If this were true, you’d expect any one of those candidates’ misfortunes to redound to the benefit of one or more of the others. Instead, poll after poll suggests that as other candidates falter, it redounds more to Trump and/or Cruz’s benefit than to anyone in the not-quite-hermetically sealed establishment cocoon.

Perhaps there are no “lanes” at all, or perhaps the lanes function very literally in that changing from one to another is easy and appealing when the one you’re in is backed up. The widely expected consolidation we were all promised is playing out more like a defection to leading, insurgent candidates. It may just be the case that voters whose first choice is a brash executive like Chris Christie, or a Cuban-descended avatar of the Tea Party like Marco Rubio, might see Trump or Cruz as a more natural second choice than another candidate with establishment backing.

Under the circumstances, you might have expected mainline Republican operatives to remain neutral in the Trump-Cruz feud, reflecting a last-best hope that the two would damage each other, or at least prevent one another from running away with the race.

Instead, terrified by the possibility that their theory of consolidation would work on behalf of a candidate (Cruz) whom they despise, many of these operatives have forged alliances of convenience with Trump, in order to arrest Cruz’s popularity before Monday’s Iowa caucuses. The problem is that this, too, is redounding to Trump’s benefit, rather than to the benefit of anyone else running.

If Cruz were to win in Iowa, where he was leading until this week, he would at least buy the establishment time to regroup after New Hampshire, where Trump leads mightily. Instead, the party’s faith in its own power to defeat Trump, mano-a-mano-a-mano-a-mano-a-mano, has increased the chances that he will sweep the first three contests and never look back.


By: Brian Beutler, Senior Editor at The New Republic, January 26, 2016

January 27, 2016 Posted by | Donald Trump, Establishment Republicans, Ted Cruz | , , , , , , , , | Leave a comment

“Glad You Finally Noticed”: Latinos Are The One Group That Was Onto Donald Trump From The Start

A few weeks ago, during an appearance on CNN, a journalist who works for a conservative website said what many other political observers have been thinking: “Donald Trump is just not funny anymore.”

That is the popular meme that has been circulating throughout the media and the chattering class of pundits, analysts, and anyone else with an opinion and a burning desire to share it. I’ve heard it multiple times in the last several weeks, this idea that the Republican frontrunner is no longer as amusing and entertaining as he was a few months ago but has morphed into something divisive, demagogic, and dangerous.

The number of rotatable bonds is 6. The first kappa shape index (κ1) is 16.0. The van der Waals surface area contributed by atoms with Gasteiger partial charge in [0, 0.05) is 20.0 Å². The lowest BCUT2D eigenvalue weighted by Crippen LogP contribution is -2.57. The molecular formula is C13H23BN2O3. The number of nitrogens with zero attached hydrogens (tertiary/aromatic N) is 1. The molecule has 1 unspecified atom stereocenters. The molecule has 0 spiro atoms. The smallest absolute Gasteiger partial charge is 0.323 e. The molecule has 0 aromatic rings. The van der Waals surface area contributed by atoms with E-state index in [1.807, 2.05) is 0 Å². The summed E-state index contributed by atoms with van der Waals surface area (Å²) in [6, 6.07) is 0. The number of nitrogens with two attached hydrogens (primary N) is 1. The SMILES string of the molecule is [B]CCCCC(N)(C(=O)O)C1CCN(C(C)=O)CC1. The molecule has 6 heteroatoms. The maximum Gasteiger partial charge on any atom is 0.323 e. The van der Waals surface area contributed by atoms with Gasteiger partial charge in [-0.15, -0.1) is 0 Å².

I don’t know what planet these folks live on. But you can be sure that, wherever it is, there are no Latinos on it.

There are however scores of Latinos in the United States who—because of Trump’s boorish knack for insulting Mexico and Mexican immigrants, literally from the moment that he leapt off the starting blocks and announced his candidacy on June 16 — would say that Trump was never much fun to begin with.

We sure didn’t take much joy from his nativist swipes at Jeb Bush for speaking Spanish on the campaign trail and crass insinuations that Bush is a moderate on immigration because his wife, Columba, was born in Mexico before coming to the United States legally and becoming a U.S. citizen. And while we would agree that the real estate mogul can be described as divisive, demagogic, and dangerous, many of us are wondering what took the rest of America so long to figure this out.

For much of the nation’s largest minority—the estimated 54 million people who make up the U.S. Latino population, less than 20 percent of whom have a favorable opinion of Trump, according to polls—the billionaire blowhard didn’t just become the GOP’s problem child overnight. The truth is that he has been that way since the moment he claimed, without a sliver of evidence to back it up, that Mexico was “sending” the United States its worst people—including rapists, murderers, and other criminals.

The media seem to have missed this part of the story. They know that Latinos don’t like Trump, but they don’t really understand just how deep this animosity goes or how long it is likely to last. They must think that Latinos will just eventually get over Trump’s tirades, which only illustrates how little they know about Latinos. When we hold grudges, we think in terms of centuries. So, in all likelihood, Latinos are going to be hating on Trump for a long time.

Let’s start at the beginning. For the first five months of his presidential bid, the real estate mogul was a novelty. This quality made him attractive to Republican primary voters and irresistible to a broadcast media that was starved for ratings and ad revenue. With the subtlety of an air strike, Trump said what was on his mind, without a filter, consultants, or handlers. He didn’t use focus groups or rely on polling before making major pronouncements or suggesting radical shifts in policy. He ripped into both political parties with equal enthusiasm, and called out opponents by name. If there is some unwritten code of professional courtesy that keeps politicians from telling us how they really feel about one another, The Donald didn’t get a copy. In just about every way you could imagine, he was refreshing and even—and dare we say it—fun.